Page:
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Mossad boss hints at less than subtle Stuxnet follow-up • The Register

By on June 15, 2021 0



In short Outgoing Israeli foreign intelligence chief Mossad suggested that Stuxnet was not the only key in the work his agency has put into Iran’s nuclear program.

In an interview last week, Yossi Cohen hinted that Iran’s uranium enrichment centrifuges at the Natanz facility were physically destroyed last year, requiring reconstruction. While Cohen did not explicitly take credit for the sabotage, he made it clear that Israel was determined to prevent Iran from building nuclear weapons.

It is said that a marble plinth, on which the centrifuges were placed, was fueled by explosives hidden inside which were set off to ruin the factory. There have indeed been reports of explosions at Iranian nuclear sites in 2020, which have been attributed to the Mossad.

He also hinted that the assassination of Mohsen Fakhrizadeh, one of Iran’s top nuclear scientists, using what the Iranians have described as a machine gun controlled by “an intelligent satellite system”, may have been committed by Israel.

“If man constitutes an ability that endangers the citizens of Israel, he must cease to exist,” Cohen said.

This kinetic approach is a far cry from ten years ago or more, when a combined US and Israeli operation secretly installed Stuxnet malware on the vacuum computer systems used to control some of Iran’s centrifuges. The sophisticated malware surreptitiously interfered with the speed of the centrifuge to derail Iran’s uranium fuel enrichment process.

Fujifilm says FU to ransomware

While Colonial Pipeline and JBS are willing to pay several millions to organized ransomware gangs, Fujifilm has apparently taken a different approach.

Last week, the Japanese conglomerate confirmed it had been the victim of an online intrusion and shut down all external communications and part of its internal network. Two days later he said it was ransomware, but it looks like the company isn’t paying and is doing it the hard way.

“Fujifilm Corporation in Tokyo is not commenting on the request but I can confirm that we have not paid any ransom,” a Fujifilm spokesperson told The Verdict. “Fujifilm has implemented safeguards as part of its standard operating procedure aligned with its policy.”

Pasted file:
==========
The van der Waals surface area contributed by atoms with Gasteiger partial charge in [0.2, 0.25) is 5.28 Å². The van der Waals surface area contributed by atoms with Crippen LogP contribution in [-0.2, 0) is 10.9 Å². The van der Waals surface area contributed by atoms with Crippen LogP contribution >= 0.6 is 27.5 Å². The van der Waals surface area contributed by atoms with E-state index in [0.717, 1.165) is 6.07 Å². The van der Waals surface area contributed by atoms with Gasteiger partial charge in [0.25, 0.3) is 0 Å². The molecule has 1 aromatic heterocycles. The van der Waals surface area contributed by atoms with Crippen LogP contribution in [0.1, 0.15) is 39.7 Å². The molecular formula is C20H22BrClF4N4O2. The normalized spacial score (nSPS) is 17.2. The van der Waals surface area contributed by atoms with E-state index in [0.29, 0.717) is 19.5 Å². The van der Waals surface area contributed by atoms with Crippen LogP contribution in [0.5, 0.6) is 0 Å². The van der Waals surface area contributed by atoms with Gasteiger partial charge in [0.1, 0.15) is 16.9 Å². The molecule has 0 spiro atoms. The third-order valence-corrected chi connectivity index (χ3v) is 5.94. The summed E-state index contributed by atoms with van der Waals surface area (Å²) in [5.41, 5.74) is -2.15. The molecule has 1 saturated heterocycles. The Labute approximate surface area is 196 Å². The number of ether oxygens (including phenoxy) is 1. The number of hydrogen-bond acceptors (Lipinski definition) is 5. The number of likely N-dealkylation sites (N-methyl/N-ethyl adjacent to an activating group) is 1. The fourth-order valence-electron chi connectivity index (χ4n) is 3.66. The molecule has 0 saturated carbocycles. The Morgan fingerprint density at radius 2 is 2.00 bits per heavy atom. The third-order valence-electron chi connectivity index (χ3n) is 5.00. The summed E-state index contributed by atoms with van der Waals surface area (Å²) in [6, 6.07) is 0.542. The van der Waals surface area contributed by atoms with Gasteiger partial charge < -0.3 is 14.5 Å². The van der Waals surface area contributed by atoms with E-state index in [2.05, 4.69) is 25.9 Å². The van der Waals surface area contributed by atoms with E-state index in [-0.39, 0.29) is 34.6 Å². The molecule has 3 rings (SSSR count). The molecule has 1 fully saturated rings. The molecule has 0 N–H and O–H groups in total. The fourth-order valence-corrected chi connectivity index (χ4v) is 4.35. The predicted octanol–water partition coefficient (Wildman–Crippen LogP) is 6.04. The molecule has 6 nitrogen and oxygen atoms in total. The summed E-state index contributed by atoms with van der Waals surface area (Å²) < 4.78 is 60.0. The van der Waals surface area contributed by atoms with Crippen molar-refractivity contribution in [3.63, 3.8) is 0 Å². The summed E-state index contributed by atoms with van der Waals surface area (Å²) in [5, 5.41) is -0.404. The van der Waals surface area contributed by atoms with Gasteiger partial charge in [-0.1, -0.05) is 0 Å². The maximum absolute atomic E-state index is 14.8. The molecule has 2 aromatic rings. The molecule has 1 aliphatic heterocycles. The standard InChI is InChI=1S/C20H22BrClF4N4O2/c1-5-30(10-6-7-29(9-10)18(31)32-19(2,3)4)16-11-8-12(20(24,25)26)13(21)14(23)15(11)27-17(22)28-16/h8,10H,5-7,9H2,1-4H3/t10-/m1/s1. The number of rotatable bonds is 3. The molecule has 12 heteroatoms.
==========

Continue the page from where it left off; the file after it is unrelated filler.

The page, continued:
Which is frankly admirable, and good security practice. Ransomware garbage has taken its toll when companies, or their insurers, decide it’s cheaper to pay rather than fix the problem, but once you have malware on a system, chances are you will ‘there is other malware and you will need to reformat anyway – if you follow best practices.

Suspected Trickbot malware developer indicted

The US government scored a rare victory when it managed to stick a collar on what it claims to be a malware developer, and it doesn’t fit the stereotypes.

In February, Latvian national Alla Witte, 55, was arrested in Florida and the United States has now filed an indictment with 47 counts against her in federal court in Ohio. She is accused of developing code for the Trickbot malware botnet and creating ransomware to be sent to infected PCs.

“The accused is accused of working with other members of the transnational criminal organization to develop and deploy a digital suite of malicious tools used to target companies and individuals around the world for theft and ransom,” said Deputy Attorney General Lisa Monaco said earlier this month.

“These accusations serve as a warning to potential cybercriminals that the Justice Department, through the Ransomware and Digital Extortion Task Force and alongside our partners, will use whatever tools at our disposal to disrupt the cybercriminal ecosystem. “

According to social media posts, Witte, who called himself Max Online, grew up in Russia, studied mathematics and worked as a teacher in the 1980s, before embarking on computer science and coding on the turn. of the century. She is accused of joining the Trickbot Network in 2015, acting as a key programmer, and potentially faces life in prison if found guilty.

Slilpp knotted

Meanwhile, police around the world moved this week to bring down the infamous Slilpp online souk.

The marketplace, in operation since 2012, sold stolen credentials and email accounts to the highest bidder and operated a wire transfer payment system. U.S. authorities estimate that it caused more than $ 200 million in damage to U.S. citizens, and in a coordinated attack its servers and control systems were seized by U.S. and European police. More than ten individuals have been charged.

“The Slilpp deal is said to have caused hundreds of millions of dollars in losses to victims around the world, including allowing buyers to steal the identities of American victims,” ​​said Acting Deputy Attorney General Nicholas McQuaid of the Criminal Division of the Ministry of Justice. “The ministry will not tolerate an underground economy for stolen identities.”

RSA creates a fraud wing as an Outseer

Barely a year after being sold by Dell to private equity player Symphony Technology Group for $ 2.1 billion, RSA is splitting its fraud and surveillance business units into a separate company.

You may remember STG from buyouts like McAfee’s corporate business, for which it paid $ 4 billion in cash in 2020, and made other corporate security acquisitions. She has now implemented Outseer, a combination of RSA’s Adaptive Authentication Monitoring System and its FraudAction Threat Detection Unit led by Reed Taussig, who joined RSA’s Fraud & Risk Intelligence unit at the end of Last year.

“Outseer’s raison d’être is not just about eliminating payments and account fraud,” he said. “These fraudulent transactions are often the pretext for more sinister drug and human trafficking, terrorism and other nefarious behavior. Outseer has the ability to help make the world a safer place.” ®